The news hit the VR industry like an atomic bomb. One of the biggest, and most well-known companies in the sector had suddenly closed its doors, eliminating all but one employee. Was this the end of Virtual Reality as an industry? Were the millions of investor dollars gone? How could the fledgling industry possibly survive this crisis?
That panic didn’t happen in 2018. It was actually the hottest VR news of November, 1992! The company was VPL Research, founded by VR poster boy Jaron Lanier. The reason for the failure, according to the Director of Marketing, was that “additional funds were needed, but our previous investors were so full of the hype created not only by VPL, but by the press, that they weren't willing to negotiate…” At the same time VPL's customer base started to erode due to a lack of capital to fulfill orders, or produce new products.
One of the xR industry’s biggest dangers is believing its own hype. It is just as true in 2019 as it was in 1992. And the outcome then should be seen as an indicator, and warning, regarding possible outcomes today.
2018 saw the failure of several high-profile xR companies; Blippar (closed, then recently bought at a reduced value), Meta, IMAX VR, ODG, NextVR (still alive, but struggling), Vaunt, and Starbreeze (in reorganization due to financial duress). They all had notable, and well-publicized, crashes. The most common comments from the embarrassed business leaders? To paraphrase, “we thought Virtual Reality was going to be huge, but the sales just didn’t happen.”
Despite NVIDIA reporting more than 4 million HMDs sold, and SONY telling us that they sold 3 million PSVR headsets, home VR gaming has not taken off. At least not to the extent hoped. When Virtual Reality Game vendors look at Xbox, Nintendo Switch and PlayStation sales in the hundreds of millions, and their mouths water. They look at games sales stats like Super Smash Bros. (1,651,501 units through 2018), Red Dead Redemption 2 (1,037,426 units), and Call of Duty: Black Ops IIII (701,380 units), and their eyes glisten. But these vendors miss the point. They have largely failed to create or adapt content so that playing it in a HMD is compelling enough to cause consumers to demand headsets. When playing in an often uncomfortable, $200-1000 accessory is not significantly more rewarding than sitting in front of the large-screen TV players already own, well, why bother?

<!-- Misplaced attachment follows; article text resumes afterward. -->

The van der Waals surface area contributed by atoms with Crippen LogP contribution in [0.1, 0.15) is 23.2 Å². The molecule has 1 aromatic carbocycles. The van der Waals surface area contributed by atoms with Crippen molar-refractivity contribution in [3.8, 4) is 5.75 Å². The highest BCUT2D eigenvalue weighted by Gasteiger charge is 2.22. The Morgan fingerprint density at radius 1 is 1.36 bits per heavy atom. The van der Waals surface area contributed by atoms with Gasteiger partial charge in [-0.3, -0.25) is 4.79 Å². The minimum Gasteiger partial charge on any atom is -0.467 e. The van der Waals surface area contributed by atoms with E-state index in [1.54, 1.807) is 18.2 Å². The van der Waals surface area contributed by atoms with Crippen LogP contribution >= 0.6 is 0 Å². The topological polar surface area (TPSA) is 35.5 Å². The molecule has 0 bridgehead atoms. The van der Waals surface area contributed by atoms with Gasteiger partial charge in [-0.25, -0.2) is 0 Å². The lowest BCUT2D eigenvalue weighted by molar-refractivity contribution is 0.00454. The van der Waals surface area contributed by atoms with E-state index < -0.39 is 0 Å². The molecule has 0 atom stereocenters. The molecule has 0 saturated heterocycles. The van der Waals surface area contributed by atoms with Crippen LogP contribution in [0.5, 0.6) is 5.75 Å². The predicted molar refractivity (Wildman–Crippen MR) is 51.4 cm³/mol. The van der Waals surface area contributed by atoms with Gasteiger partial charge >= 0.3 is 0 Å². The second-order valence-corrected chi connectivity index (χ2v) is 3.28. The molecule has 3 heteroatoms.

So what are the developers of headsets, controllers, and tracking systems to do? Who will buy Unreal and Unity game engines? When will Unity and Unreal start calling them development platforms? Is there a real, growing business in the Virtual Reality industry?
Unequivocally, yes! There is huge business waiting for xR developers. There are millions of users eagerly waiting for apps that they want and need. But these potential customers are not playing games.
The real future of the xR industry, as we are eager to document and explain, is in business, military, universities, retail, marketing and healthcare, as well as many other business sectors. And as even Forbes recently realized, there are big payoffs for the users of xR in these sectors, and big potential profits for the developers, OEMs, and integrators who deliver the systems that move the industries forward.
The good news is that many of the skills game developers have honed can transfer to enterprise xR applications. The military is a leader in the use of Serious Gaming, using it for simulation-based acquisition, equipment specification testing, training, and war-gaming, along with many other purposes. Virtual conference applications are starting to actually be useful, and as they gain business-oriented features, We expect growing acceptance. A recent demo of HTC/Vive’s Sync conferencing system convinced this writer the virtual conferencing could actually add value.
We expect that the same technology that made Pokemon Go an international hit (147 million player in May 2018) will help add AR to the medical suite, factory floor, and the toolbox of millions of maintenance workers. Overlaying information on real-world objects will help repair workers understand new equipment more quickly and find information much more easily that lugging paper manuals, or doing online searches.
We are seeing major implications for healthcare in xR technology. From the class room to the operating room, xR technology is improving the quality of care, with major advancements on the horizon. We have already seen effective treatments for PTSD among veterans, using virtual experiences to desensitize them. We are seeing virtual cadavers replace real corpses and virtual pathologies being used to train students. And in the OR, we are seeing overlays of imaging and vital signs data during procedures, helping surgeons maintain their focus where it needs to be – on the work at hand.
So do not despair when you hear of xR companies crashing and burning. the talent will be absorbed elsewhere. Hopefully, lessons will be learned. But you can bet on it – xR is here, its staying, and it is going to be huge.